The Government Should Stop Telling Facebook To Suppress COVID-19 'Misinformation'
White House Press Secretary Jen Psaki wants the social media site to ban 12 specific anti-vaccine accounts.
The federal government is stepping up its effort to purge the internet of COVID-19 "misinformation." On Thursday, White House Press Secretary Jen Psaki singled out a dozen specific anti-vaccine Facebook accounts and called on the platform to ban them.
"There's about 12 people who are producing 65 percent of vaccine misinformation on social media platforms," said Psaki. "All of them remain active on Facebook, despite some even being banned on other platforms, including ones that Facebook owns."
She was discussing a Department of Health and Human Services (HHS) report on "confronting health misinformation." It instructs social media platforms to redesign their algorithms so that false information about COVID-19 is deprioritized, to shield journalists and medical professionals from harassment, and even to address misinformation during livestreams, a task that the report admits is "difficult" given the streams' "temporary nature and use of audio and video."
"We all have the power and responsibility to confront health misinformation," tweeted Surgeon General Vivek Murthy. "That's why we included recommendations for individuals, educators, researchers, health professionals, tech companies, and more."
The federal government is not explicitly ordering tech platforms to take down content. These dictates are essentially strongly-worded suggestions. But you're forgiven if you think Psaki's summary of the report sounded like a command.
"Facebook needs to move more quickly to remove harmful, violative posts," she said. "Posts that would be within their policy for removal often remain up for days, and that's too long. The information spreads too quickly."
Psaki was alluding to anti-vaccine content, though the report itself impugns "medical misinformation" more broadly. Of course, the government itself has spread plenty of "medical misinformation," from the early bad guidance on masks to White House coronavirus czar Anthony Fauci's deliberate misstatements about the herd immunity threshold. For months, government health officials treated the lab leak theory of COVID-19's origins as a wild conspiracy theory, and Facebook followed suit: It vigorously censored content that promoted the lab leak theory. That policy was not revised until June.
Efforts by the government and tech platforms to suppress misinformation have undeniably resulted sometimes in the suppression of information that is either factual, or could plausibly turn out to be factual. (This has been the case outside the realm of pandemic-related content as well.) New initiatives undertaken by the federal government that would encourage Facebook to be even more heavy-handed with potential misinformation should be met with skepticism: The track record is just not very encouraging.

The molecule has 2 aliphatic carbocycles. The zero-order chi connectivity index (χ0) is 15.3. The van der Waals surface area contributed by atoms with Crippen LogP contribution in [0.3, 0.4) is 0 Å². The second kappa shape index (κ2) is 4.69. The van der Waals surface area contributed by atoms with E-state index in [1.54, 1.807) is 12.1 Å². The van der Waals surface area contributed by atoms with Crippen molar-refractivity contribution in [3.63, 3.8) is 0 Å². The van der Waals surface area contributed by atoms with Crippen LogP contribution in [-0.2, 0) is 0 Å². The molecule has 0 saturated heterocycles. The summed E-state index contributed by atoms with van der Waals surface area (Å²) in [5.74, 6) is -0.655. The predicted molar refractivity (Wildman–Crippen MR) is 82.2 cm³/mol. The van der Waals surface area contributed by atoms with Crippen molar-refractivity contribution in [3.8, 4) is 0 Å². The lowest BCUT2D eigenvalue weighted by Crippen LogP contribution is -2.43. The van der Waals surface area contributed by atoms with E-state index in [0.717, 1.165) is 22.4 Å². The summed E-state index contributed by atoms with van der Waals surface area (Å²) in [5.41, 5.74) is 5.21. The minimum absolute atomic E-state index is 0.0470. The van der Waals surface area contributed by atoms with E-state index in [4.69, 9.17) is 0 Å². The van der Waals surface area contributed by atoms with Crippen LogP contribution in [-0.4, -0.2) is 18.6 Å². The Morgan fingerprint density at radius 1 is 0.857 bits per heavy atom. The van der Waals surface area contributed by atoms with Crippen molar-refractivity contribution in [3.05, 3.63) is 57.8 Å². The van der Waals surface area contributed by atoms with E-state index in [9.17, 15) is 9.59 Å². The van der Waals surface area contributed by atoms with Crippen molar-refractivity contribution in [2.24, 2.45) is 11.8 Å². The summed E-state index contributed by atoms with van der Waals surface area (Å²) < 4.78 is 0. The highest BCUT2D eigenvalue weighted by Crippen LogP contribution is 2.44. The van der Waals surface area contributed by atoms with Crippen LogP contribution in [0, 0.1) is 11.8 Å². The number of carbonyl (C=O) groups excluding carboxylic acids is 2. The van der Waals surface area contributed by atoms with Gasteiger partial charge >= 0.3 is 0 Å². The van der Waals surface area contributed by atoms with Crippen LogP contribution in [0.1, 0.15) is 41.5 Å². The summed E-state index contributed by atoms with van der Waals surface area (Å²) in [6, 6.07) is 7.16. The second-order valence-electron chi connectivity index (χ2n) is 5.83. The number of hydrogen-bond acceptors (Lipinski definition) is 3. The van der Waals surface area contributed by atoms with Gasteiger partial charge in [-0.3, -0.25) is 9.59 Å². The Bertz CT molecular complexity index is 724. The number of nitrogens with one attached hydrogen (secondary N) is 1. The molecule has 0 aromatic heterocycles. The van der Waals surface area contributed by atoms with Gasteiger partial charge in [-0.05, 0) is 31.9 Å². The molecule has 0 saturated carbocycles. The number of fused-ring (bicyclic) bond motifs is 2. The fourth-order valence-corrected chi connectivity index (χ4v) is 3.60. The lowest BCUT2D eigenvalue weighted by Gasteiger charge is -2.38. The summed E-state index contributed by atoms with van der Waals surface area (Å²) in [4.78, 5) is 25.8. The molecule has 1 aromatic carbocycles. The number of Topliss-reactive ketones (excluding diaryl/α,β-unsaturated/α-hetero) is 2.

The White House's targeting of Facebook should make critics a little sympathetic to Mark Zuckerberg's position. Prominent legislators from both political parties—as well as the current and former presidents—want to aggressively regulate his company if not break it apart entirely. Facebook's CEO must feel tremendous pressure to give federal health bureacrats exactly what they're asking for, or else.
Instead of defending the rights of private companies to set their own moderation policies independent of whatever the government would like them to do, Republicans are taking this opportunity to further erode Facebook's autonomy. Sen. Josh Hawley (R–Mo.) even suggested that the site's submission to the feds renders it an agent of the state.
"The social media platforms are increasingly just arms of the federal government and the Biden White House," Hawley tweeted. "Why should the #BigTech companies continue to be treated as private companies when they function as agencies of the federal government."
Hawley is essentially saying that a private company complying with the government becomes a state actor, and thus should be bound to the same restrictions as any other public agency. (Former President Donald Trump's doomed social media lawsuits rest on a version of this argument.) But Hawley and others are also attempting to punish these same private companies for not doing what the White House wants. (In Hawley's case, he wants Facebook to suppress fewer posts.) That's quite a Catch-22: Facebook is in trouble either way.